Personally, I believe no genre has ever paralleled pop punk/emo’s capacity to just let the adolescent emotions fly without a shred of self-consciousness – and the result is pure theatre. Bill’s sound couldn’t be further from pop punk, but it retains that same confessional quality: “I dunno, it’s kind of like a diary of sorts; you can pinpoint each song in the past.”
After his early forays into the nasal world of childish bedroom rock, Bill has experimented with many musical mediums before finding his way back to guitar. “It was only just before I went to university in 2014 that I got into guitar stuff after doing electronic-y stuff for a while. And, I don’t know, it’s hard to write a song [that’s] not coming from somewhere inside, for me anyway. One of the first songs that I sang on was, kind of, about being alone and that, because I was always in my room, on my computer, throughout the summer and stuff, and I just found it to be… I dunno, it felt weird, it felt like a weight off my shoulders a bit, if y’know what I mean – not to get, like, typical. I just got into writing about how I was feeling.”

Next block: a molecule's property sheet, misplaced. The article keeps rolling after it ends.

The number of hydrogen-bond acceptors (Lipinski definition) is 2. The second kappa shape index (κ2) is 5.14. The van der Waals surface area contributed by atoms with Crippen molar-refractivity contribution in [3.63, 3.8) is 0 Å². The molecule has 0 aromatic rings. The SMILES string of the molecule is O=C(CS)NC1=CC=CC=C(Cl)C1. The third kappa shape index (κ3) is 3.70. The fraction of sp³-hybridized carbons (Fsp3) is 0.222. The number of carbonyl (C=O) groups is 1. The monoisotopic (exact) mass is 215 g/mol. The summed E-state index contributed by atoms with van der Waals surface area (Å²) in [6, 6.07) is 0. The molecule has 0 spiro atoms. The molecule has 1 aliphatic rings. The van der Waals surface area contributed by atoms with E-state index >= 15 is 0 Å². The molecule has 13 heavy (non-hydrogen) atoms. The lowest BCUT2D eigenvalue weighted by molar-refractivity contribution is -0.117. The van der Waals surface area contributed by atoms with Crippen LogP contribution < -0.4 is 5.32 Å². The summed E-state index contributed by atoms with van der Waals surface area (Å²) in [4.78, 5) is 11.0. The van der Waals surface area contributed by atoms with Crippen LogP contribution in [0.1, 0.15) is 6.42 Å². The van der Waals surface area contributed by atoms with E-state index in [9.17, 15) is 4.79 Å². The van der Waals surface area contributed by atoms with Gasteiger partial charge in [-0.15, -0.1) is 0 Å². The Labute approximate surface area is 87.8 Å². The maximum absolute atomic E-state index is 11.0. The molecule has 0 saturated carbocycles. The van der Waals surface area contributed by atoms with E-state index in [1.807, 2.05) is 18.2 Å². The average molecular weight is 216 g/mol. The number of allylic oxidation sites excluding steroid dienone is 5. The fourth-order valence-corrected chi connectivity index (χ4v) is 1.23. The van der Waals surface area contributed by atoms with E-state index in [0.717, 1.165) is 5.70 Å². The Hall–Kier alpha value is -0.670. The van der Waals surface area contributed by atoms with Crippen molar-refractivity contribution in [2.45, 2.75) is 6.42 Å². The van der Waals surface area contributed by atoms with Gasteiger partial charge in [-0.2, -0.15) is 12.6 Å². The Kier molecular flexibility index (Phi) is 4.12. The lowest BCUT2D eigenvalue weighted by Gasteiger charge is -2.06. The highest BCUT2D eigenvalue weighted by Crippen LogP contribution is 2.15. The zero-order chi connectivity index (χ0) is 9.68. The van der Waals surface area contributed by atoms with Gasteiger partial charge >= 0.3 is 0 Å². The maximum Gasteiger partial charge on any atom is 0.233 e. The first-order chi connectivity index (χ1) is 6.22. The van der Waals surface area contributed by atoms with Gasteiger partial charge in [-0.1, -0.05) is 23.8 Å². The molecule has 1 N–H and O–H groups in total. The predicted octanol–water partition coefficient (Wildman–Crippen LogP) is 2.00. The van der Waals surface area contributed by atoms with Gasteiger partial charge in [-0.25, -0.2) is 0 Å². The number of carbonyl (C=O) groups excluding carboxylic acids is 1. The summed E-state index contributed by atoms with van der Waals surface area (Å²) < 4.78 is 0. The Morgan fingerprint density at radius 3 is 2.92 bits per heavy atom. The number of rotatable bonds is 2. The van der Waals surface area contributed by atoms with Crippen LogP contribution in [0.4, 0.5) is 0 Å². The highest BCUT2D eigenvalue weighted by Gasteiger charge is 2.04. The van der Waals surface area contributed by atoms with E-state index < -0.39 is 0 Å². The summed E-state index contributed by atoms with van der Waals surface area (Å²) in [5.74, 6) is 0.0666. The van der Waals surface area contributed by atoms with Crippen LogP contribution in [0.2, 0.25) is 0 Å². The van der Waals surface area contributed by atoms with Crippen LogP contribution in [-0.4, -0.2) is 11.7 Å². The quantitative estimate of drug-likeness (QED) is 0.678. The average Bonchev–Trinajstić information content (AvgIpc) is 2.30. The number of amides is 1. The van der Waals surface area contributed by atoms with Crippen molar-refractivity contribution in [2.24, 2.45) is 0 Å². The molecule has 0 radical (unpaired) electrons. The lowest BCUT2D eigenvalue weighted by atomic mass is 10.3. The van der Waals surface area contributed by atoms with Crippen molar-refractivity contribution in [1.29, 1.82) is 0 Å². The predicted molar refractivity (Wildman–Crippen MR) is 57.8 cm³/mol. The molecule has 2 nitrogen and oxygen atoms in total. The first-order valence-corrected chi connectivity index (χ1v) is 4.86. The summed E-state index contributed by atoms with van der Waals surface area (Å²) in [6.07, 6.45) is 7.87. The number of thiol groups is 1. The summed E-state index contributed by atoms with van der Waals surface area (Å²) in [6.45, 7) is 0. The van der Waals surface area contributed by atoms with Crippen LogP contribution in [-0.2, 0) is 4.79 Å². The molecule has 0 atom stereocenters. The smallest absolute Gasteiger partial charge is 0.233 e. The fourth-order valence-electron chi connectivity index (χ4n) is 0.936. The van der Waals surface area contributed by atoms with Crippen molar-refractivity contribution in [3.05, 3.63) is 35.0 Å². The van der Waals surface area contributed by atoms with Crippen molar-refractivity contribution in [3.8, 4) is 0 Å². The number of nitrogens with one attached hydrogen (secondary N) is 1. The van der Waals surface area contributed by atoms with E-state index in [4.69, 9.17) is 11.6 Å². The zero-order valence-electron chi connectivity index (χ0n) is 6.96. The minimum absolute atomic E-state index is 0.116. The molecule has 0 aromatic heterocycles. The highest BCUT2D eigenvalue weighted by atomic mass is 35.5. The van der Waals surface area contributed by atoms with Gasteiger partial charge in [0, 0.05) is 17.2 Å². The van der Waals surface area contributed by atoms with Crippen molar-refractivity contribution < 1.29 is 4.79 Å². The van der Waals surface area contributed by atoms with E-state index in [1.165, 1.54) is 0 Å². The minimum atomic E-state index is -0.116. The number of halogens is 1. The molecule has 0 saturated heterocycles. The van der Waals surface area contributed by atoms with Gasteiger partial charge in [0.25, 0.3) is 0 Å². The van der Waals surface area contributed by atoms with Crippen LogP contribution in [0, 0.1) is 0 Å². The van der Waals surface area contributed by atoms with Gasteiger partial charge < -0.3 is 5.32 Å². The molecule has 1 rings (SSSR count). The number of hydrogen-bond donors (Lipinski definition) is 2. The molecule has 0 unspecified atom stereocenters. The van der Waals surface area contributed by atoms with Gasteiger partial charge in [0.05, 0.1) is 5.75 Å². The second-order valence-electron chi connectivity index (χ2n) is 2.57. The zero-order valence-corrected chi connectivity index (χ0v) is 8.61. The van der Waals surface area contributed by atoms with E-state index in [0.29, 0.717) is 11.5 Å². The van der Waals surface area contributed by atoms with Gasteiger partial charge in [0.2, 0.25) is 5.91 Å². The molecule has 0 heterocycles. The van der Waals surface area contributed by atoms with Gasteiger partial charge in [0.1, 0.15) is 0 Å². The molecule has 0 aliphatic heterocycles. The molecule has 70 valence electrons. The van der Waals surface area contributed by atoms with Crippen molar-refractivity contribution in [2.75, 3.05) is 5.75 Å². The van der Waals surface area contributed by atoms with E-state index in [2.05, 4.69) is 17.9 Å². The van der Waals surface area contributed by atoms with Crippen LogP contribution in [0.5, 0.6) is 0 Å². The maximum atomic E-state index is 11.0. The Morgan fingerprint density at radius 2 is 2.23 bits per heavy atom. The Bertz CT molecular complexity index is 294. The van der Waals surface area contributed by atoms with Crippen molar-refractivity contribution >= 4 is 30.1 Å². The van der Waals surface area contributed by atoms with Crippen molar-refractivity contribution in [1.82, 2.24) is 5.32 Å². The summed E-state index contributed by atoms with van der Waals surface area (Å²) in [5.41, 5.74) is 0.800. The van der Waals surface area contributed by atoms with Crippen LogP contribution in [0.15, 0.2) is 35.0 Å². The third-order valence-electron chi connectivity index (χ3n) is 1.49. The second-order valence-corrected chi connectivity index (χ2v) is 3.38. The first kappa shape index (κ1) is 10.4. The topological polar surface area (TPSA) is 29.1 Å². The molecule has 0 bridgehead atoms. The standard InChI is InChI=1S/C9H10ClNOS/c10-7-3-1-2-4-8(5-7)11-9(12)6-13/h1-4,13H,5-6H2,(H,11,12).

Years down the line, his songs still feel cathartic for him, which becomes a strange experience now that he’ll be singing them to an audience. “I don’t realise sometimes how, like, almost embarrassing some of the songs can be – like that Grave song. I dunno, I swear in it and that. Having a swear word in your song hinders it a bit in this day and age, but it felt like the right word at the time. I think it’s quite personal. I try to make the songs sound like how I’m feeling. And Grave is quite an all-over-the-place song on the drums – quite busy –and it’s just how your head can feel.”